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Semester 2 - Dual-Delivery
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Mental processes such as attention, memory, language and categorisation form the basis of our creative human cognitive abilities. An understanding of these cognitive abilities and the methods used by cognitive psychologists to study them provides an essential foundation for ongoing study in psychology. Classic and current research findings will be discussed to reveal what is known about the workings of the human mind.
Specific topics may include: Perceptual processes and their role in cognition; the nature and function of selective attention; categorisation and the mental representation of knowledge; the structure, function and organisation of the human memory system; human linguistic ability, including language acquisition, language disorders, and models of spoken and written language processes; higher order cognitive processes such as explanation formation and decision making.
A quantitative methods component will be integrated into the lecture, tutorial and assessment structure of this subject to provide an understanding of and practical experience with the experimental design and statistical analysis techniques used to evaluate theories in Cognitive Psychology.
Intended learning outcomes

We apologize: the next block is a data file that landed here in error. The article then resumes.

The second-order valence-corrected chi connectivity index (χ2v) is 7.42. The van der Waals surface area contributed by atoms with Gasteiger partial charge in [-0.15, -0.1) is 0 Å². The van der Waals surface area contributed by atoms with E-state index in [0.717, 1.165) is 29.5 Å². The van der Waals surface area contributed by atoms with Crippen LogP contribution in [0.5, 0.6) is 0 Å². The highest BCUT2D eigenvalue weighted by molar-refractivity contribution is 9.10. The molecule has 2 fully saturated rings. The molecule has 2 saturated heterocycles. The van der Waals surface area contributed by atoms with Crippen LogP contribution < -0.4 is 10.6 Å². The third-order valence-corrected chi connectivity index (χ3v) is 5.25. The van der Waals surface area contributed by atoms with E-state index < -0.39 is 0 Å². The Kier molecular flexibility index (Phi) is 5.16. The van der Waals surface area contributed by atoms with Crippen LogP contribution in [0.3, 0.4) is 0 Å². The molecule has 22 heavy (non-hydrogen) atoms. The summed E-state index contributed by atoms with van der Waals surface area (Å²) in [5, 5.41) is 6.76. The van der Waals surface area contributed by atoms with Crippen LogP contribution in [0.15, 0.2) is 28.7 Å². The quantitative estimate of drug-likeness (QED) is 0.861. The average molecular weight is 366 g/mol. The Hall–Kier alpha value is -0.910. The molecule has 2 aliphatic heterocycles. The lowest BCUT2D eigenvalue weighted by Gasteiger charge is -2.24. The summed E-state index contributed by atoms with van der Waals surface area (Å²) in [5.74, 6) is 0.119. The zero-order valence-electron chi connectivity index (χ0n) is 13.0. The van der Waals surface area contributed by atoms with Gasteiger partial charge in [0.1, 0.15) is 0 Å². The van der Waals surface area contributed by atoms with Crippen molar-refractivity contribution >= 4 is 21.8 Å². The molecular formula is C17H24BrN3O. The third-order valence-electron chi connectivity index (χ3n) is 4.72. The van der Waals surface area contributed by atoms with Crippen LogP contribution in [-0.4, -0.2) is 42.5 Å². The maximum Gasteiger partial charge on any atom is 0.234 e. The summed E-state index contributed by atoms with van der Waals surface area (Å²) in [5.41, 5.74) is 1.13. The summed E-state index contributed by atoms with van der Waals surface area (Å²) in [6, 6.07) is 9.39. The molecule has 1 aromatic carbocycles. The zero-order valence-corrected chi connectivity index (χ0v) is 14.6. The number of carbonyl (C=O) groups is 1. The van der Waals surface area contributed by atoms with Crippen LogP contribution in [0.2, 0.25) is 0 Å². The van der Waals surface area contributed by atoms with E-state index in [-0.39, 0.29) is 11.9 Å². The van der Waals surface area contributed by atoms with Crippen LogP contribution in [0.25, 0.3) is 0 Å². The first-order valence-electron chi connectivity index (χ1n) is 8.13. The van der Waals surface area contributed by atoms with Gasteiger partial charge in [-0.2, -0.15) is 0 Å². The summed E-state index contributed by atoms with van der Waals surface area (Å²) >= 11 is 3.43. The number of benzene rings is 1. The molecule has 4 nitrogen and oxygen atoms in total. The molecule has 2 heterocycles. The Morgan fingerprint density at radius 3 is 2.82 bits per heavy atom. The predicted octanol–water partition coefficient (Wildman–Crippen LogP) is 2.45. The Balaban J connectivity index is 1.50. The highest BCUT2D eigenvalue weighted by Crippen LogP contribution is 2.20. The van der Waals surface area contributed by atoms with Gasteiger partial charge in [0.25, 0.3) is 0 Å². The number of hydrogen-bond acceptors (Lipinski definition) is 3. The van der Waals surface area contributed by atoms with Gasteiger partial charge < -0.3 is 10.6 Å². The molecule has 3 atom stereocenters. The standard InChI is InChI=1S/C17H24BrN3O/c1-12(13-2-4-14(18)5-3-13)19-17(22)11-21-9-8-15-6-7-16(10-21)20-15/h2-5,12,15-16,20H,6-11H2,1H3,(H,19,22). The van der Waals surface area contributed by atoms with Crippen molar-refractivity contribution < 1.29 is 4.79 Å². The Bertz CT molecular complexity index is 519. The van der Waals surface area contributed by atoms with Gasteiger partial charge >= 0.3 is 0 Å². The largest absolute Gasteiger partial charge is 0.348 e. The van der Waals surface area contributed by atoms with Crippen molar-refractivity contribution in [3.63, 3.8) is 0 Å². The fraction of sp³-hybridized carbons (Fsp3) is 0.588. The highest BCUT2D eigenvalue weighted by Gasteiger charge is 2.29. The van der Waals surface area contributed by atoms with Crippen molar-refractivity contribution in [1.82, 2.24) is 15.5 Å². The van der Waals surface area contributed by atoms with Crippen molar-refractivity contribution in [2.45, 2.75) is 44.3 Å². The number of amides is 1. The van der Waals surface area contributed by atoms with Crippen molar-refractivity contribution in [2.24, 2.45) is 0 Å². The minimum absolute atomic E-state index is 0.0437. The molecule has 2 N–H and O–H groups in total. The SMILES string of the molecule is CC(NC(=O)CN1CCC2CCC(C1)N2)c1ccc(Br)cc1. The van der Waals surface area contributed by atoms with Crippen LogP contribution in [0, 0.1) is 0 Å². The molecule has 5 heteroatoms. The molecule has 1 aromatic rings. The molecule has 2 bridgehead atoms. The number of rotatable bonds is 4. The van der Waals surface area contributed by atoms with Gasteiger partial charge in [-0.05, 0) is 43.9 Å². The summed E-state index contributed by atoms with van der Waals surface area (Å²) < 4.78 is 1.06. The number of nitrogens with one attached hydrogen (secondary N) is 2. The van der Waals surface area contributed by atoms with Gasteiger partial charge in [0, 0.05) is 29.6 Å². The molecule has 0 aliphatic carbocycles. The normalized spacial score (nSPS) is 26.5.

Knowledge: On completion of this subject students should demonstrate knowledge of:
- the historical and philosophical foundations of cognitive psychology;
- the key theories, models and experimental findings central to cognitive psychology;
- the research methods and ethical principles appropriate to the design and analysis of research questions in Cognitive Psychology.
- the core assumptions of the major competing paradigms in cognitive psychology;
Skills: On completion of this subject students should have developed skills in:
- critical review of the main theories in one or more areas of cognitive psychology;
- derivation of empirical predictions from a cognitive theory and assessing the adequacy of these against a set of experimental findings;
- summarising and analysing data in a way that is appropriate to the empirical test of a cognitive theory;
- working as part of a group to develop and present an oral presentation/debate on a topic related to cognitive psychology.
Application of knowledge and skills:
On completion of this subject students should be able to apply their knowledge and skills to explain how cognitive psychology theories, measurement techniques, and research findings can inform everyday problems in areas such as:
- biases in decision-making;
- cultural assumptions of cognitive theories and methods for measuring cognitive processes.
- the role of cognition in the development and maintenance of psychological disorders;
- failures of attention and memory;
- reasoning and solving problems;
- eye-witness testimony;
- learning and remembering information;
Students will be given appropriate opportunity and educational support to develop skills to:
- conceptualise theoretical problems, form hypotheses, and arguments;
- communicate ideas clearly in written and oral formats;
- work effectively in a team on a group project;
- critically analyse research findings.
Last updated: 3 July 2021